I just heard word from Jean-Michel Cazes, the patriarch of the family who owns Bordeaux’s Lynch-Bages among others, that he has decided to pass the reins of his wine operation to his 32-year-old son, Jean-Charles. It’s sad to see Jean-Michel do this in a way but at the same time, I think it is justified and exciting that he has done so, especially to the young new generation at a relatively early stage.
Over the years of covering the wine trade, I have seen too many old generations who wait too long or even never pass along the reins of their wine operations. And eventually, the wines suffer in quality. Things have to evolve. That’s life.
I spoke to Jean-Charles during a vertical tasting of Lynch-Bages in Los Angeles in May, and he was super keen to take on his new position. (They wanted to wait to say anything until after the harvest.) I think that you might even see Lynch-Bages make even better wines, although it has been making excellent wines for decades as the tasting illustrated. I think the Golden Age for Lynch was the 1980s under the helm of his father. Stay tuned for a column on the tasting in the magazine.
Lynch has always represented excellent value for money – although it is no bargain now. It’s always been second growth quality, even though it has an official ranking of a fifth growth. It has also made a lot of wine of recent, normally around 35,000 cases of the grand vin. Jean-Michel has always prided himself on making generous amounts and selling the wine at a reasonable price while many of his neighbors have reduced production and increased prices.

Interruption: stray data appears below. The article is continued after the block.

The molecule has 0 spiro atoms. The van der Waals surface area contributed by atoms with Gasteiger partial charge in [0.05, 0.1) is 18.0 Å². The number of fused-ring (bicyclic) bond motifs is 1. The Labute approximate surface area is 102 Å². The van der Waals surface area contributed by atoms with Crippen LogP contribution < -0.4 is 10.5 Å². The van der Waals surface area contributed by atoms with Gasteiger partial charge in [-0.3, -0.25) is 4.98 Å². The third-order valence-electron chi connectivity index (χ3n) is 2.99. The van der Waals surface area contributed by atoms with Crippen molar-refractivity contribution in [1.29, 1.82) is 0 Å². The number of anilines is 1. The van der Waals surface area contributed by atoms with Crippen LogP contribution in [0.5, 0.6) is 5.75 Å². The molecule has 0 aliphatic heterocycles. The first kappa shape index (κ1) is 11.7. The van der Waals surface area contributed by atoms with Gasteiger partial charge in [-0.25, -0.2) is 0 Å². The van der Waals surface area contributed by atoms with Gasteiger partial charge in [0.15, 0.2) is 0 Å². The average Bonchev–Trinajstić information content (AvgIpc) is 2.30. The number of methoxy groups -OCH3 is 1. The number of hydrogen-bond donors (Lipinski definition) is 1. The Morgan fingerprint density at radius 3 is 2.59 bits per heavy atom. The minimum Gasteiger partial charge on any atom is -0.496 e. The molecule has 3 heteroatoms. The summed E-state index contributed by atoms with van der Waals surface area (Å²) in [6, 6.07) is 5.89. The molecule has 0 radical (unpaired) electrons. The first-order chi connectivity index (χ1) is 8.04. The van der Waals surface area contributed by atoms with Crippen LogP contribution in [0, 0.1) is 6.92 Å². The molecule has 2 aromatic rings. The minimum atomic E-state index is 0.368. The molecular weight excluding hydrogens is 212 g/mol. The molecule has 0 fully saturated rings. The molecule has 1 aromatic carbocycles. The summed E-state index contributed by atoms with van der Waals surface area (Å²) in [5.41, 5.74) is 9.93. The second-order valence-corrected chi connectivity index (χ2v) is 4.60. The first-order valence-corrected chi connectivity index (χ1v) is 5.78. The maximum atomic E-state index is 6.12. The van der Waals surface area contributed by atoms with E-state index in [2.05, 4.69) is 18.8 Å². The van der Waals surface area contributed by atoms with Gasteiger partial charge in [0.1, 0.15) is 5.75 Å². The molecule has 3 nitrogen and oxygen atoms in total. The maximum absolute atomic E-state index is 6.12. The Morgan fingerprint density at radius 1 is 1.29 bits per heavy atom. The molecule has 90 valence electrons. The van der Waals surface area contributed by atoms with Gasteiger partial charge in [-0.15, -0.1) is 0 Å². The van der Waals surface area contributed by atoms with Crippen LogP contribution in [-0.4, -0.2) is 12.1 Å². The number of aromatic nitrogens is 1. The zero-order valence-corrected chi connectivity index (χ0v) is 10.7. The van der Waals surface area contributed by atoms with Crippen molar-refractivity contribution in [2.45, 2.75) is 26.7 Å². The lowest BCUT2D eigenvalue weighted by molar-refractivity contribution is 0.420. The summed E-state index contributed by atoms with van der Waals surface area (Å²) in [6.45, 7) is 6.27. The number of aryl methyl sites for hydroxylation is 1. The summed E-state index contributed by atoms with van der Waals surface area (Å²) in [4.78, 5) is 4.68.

The family also owns or are involved in these wineries and projects: Ormes de Pez (Saint-Estèphe), Villa Bel-Air (Graves), L’Ostal Cazes (Minervois la Livinière), Xisto (Douro, Portugal), Tapanappa (South Australia), the brands Michel Lynch and Circus and the distribution company JM Cazes-Sélection.
Writing in an e-mail about his son, Jean-Michel wrote: “It seems that we have the good fortune that we get along well and I will continue to play a modest role in the business, for it would be for me difficult to completely give up a trade which meant so much to me. I believe however that the challenges facing our profession must be taken on by someone who, God willing, has time ahead of him to address the job.”
Good luck to Jean-Charles!
Bob Golbahar — Los Angeles — November 8, 2006 7:06pm ET
James Suckling — — November 8, 2006 8:42pm ET
Jean Michel Cazes — Pauillac, France — November 12, 2006 12:35pm ET
James Suckling — — November 12, 2006 12:59pm ET
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